Washington, DC — The Confederated Salish and Kootenai Tribes (CSKT) are proposing changes to their agreement with the U.S. Department of Interior to turn half of the National Bison Range Wildlife Refuge in Montana over to the tribe, according to a memo released today by Public Employees for Environmental Responsibility (PEER). The changes are intended to quell concerns that have been raised by employees, conservationists and neighbors of the refuge.
A signing ceremony for the agreement, reportedly slated for this week, has been postponed a second time to work out even more amendments to the deal. The changes agreed to so far by the tribe in closed-door negotiations held last month with Interior officials in Washington, D.C. include –
- Specifying how the Refuge Manager may seek to remedy a “performance deficiency” by the tribe;
- Requiring the CSKT to ensure that its employees assigned to the refuge have the proper “skill and/or experience” to do the job;
- Clarifying who is responsible for accidents by volunteers under tribal supervision;
- Allowing seasonal federal employees transferred to the tribe to stay longer than six months; and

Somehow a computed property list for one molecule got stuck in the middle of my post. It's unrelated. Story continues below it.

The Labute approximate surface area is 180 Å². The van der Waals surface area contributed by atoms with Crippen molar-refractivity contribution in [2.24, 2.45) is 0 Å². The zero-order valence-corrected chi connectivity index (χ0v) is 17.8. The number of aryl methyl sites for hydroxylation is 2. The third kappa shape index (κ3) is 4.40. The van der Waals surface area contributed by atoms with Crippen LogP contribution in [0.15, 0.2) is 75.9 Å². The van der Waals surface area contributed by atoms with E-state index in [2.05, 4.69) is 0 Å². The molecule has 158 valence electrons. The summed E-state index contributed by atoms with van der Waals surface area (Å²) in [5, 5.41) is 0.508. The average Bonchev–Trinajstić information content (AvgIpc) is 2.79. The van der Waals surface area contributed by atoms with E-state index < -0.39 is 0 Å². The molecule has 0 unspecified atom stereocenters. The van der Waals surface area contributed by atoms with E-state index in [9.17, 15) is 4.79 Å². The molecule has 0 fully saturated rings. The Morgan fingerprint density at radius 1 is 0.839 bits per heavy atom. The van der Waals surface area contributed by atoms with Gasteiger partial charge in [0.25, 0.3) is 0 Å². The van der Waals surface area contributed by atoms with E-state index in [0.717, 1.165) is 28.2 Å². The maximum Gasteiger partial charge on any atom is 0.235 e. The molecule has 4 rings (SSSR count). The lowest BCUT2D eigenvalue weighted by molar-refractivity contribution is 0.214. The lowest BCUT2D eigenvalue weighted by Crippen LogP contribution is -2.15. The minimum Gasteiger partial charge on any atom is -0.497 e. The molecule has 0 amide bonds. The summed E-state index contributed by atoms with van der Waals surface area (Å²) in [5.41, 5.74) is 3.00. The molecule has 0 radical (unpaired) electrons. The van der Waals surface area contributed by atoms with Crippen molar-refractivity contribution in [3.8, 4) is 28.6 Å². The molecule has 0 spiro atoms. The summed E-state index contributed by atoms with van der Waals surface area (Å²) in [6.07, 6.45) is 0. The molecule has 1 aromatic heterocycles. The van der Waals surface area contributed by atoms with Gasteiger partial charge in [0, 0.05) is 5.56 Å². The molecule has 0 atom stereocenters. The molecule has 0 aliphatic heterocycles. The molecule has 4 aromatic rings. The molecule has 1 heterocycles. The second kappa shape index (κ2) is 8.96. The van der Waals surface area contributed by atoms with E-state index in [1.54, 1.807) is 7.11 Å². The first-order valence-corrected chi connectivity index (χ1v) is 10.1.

- Narrowing tribal lobbying with federal funds and the ability of CSKT to waive federal regulations.
“The fact that these issues are still not fixed strongly indicates that this agreement is not ready for prime time,” stated Grady Hocutt, a former long-time refuge manager and the director of PEER’s refuge program, who obtained the memo through the Freedom of Information Act. “These proposed alterations acknowledge but do not solve the problems we and others have raised.”
The public comment period for the agreement was extended to November 4, after Interior belatedly released cost estimates for the plan. A proposed signing ceremony on November 12 was postponed after outcry that Interior would not have time to respond to the concerns raised in public comments. Once signed, the agreement takes effect in 90 days unless vetoed by Congress.
“Interior has still not responded to the comments raised by the public,” added Hocutt, noting that even more changes remain to be hammered out. “This thing is a moving target; the public is not going to get a chance to look at the final document before it is signed.”
Today, PEER also released a joint letter signed by 121 retirees of the U.S. Fish & Wildlife Service, the Interior agency that operates the network of more than 500 national wildlife refuges, including Bison Range. The retirees are asking Interior Secretary Gale Norton to “table the plan” to turn half the refuge over to the tribe, writing that they “are particularly disturbed that those with experience in refuge management have been repeatedly overruled and shut out of the process.” Previously, more than 60 active Refuge Mangers signed a letter of protest saying that the agreement was unworkable.
Interior lists 31 wildlife refuges and 34 national parks where it will entertain offers from tribes to take over operations on the same basis as the agreement with the CSKT. The agency is negotiating deals on an ad hoc basis without any overall policy to guide its dealings.